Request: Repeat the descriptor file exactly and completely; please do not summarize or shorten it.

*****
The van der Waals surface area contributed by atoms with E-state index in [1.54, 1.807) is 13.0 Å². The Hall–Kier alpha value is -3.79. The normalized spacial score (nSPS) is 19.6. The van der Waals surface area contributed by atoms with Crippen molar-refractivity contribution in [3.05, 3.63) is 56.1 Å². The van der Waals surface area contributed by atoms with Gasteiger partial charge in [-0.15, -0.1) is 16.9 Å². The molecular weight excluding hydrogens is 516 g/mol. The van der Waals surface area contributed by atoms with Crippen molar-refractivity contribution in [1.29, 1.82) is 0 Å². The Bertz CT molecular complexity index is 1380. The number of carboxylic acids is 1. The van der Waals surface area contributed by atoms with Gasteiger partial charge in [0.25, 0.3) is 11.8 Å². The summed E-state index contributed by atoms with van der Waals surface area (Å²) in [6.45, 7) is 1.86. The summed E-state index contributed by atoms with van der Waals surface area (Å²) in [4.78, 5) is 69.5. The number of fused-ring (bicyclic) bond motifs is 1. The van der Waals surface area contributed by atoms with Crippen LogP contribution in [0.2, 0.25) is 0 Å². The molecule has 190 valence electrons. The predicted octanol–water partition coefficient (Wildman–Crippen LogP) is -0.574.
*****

The van der Waals surface area contributed by atoms with E-state index in [1.54, 1.807) is 13.0 Å². The Hall–Kier alpha value is -3.79. The normalized spacial score (nSPS) is 19.6. The van der Waals surface area contributed by atoms with Crippen molar-refractivity contribution in [3.05, 3.63) is 56.1 Å². The van der Waals surface area contributed by atoms with Gasteiger partial charge in [-0.15, -0.1) is 16.9 Å². The molecular weight excluding hydrogens is 516 g/mol. The van der Waals surface area contributed by atoms with Crippen molar-refractivity contribution in [1.29, 1.82) is 0 Å². The Bertz CT molecular complexity index is 1380. The number of carboxylic acids is 1. The van der Waals surface area contributed by atoms with Gasteiger partial charge in [0.25, 0.3) is 11.8 Å². The summed E-state index contributed by atoms with van der Waals surface area (Å²) in [6.45, 7) is 1.86. The summed E-state index contributed by atoms with van der Waals surface area (Å²) in [4.78, 5) is 69.5. The number of fused-ring (bicyclic) bond motifs is 1. The van der Waals surface area contributed by atoms with Crippen LogP contribution in [0.2, 0.25) is 0 Å². The molecule has 190 valence electrons. The predicted octanol–water partition coefficient (Wildman–Crippen LogP) is -0.574.